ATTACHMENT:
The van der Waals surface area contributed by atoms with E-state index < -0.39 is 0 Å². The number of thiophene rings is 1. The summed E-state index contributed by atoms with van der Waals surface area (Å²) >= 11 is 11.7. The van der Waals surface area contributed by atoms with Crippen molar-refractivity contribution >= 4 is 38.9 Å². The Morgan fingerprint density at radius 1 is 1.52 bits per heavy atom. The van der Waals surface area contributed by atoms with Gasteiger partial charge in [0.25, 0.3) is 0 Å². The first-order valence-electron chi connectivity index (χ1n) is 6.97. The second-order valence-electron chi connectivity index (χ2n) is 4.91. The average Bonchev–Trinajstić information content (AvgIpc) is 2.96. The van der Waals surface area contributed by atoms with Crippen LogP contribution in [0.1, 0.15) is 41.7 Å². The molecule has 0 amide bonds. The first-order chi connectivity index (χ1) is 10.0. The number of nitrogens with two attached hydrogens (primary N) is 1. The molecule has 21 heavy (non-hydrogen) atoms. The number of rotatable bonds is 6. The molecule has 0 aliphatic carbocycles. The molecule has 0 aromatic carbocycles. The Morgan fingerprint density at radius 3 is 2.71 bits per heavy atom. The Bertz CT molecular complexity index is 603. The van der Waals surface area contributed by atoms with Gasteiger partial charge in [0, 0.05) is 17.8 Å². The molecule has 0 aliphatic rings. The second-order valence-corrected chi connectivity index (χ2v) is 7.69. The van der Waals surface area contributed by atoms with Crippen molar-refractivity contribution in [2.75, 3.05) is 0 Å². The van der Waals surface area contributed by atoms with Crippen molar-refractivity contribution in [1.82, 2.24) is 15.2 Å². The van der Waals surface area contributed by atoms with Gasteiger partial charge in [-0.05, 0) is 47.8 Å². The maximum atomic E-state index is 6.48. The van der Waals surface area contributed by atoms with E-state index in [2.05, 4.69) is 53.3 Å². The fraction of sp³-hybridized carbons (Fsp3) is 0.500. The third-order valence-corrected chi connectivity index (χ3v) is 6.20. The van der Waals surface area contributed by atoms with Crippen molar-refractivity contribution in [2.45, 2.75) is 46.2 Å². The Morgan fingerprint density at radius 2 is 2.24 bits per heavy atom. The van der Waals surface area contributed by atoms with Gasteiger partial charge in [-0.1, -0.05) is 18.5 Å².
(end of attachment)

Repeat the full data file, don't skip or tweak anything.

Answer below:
The van der Waals surface area contributed by atoms with E-state index < -0.39 is 0 Å². The number of thiophene rings is 1. The summed E-state index contributed by atoms with van der Waals surface area (Å²) >= 11 is 11.7. The van der Waals surface area contributed by atoms with Crippen molar-refractivity contribution >= 4 is 38.9 Å². The Morgan fingerprint density at radius 1 is 1.52 bits per heavy atom. The van der Waals surface area contributed by atoms with Gasteiger partial charge in [0.25, 0.3) is 0 Å². The first-order valence-electron chi connectivity index (χ1n) is 6.97. The second-order valence-electron chi connectivity index (χ2n) is 4.91. The average Bonchev–Trinajstić information content (AvgIpc) is 2.96. The van der Waals surface area contributed by atoms with Crippen LogP contribution in [0.1, 0.15) is 41.7 Å². The molecule has 0 amide bonds. The first-order chi connectivity index (χ1) is 10.0. The number of nitrogens with two attached hydrogens (primary N) is 1. The molecule has 21 heavy (non-hydrogen) atoms. The number of rotatable bonds is 6. The molecule has 0 aliphatic carbocycles. The molecule has 0 aromatic carbocycles. The Morgan fingerprint density at radius 3 is 2.71 bits per heavy atom. The Bertz CT molecular complexity index is 603. The van der Waals surface area contributed by atoms with Gasteiger partial charge in [0, 0.05) is 17.8 Å². The molecule has 0 aliphatic rings. The second-order valence-corrected chi connectivity index (χ2v) is 7.69. The van der Waals surface area contributed by atoms with Crippen molar-refractivity contribution in [2.75, 3.05) is 0 Å². The van der Waals surface area contributed by atoms with Crippen molar-refractivity contribution in [1.82, 2.24) is 15.2 Å². The van der Waals surface area contributed by atoms with Gasteiger partial charge in [-0.05, 0) is 47.8 Å². The maximum atomic E-state index is 6.48. The van der Waals surface area contributed by atoms with E-state index in [2.05, 4.69) is 53.3 Å². The fraction of sp³-hybridized carbons (Fsp3) is 0.500. The third-order valence-corrected chi connectivity index (χ3v) is 6.20. The van der Waals surface area contributed by atoms with Crippen molar-refractivity contribution in [2.45, 2.75) is 46.2 Å². The Morgan fingerprint density at radius 2 is 2.24 bits per heavy atom. The van der Waals surface area contributed by atoms with Gasteiger partial charge in [-0.1, -0.05) is 18.5 Å².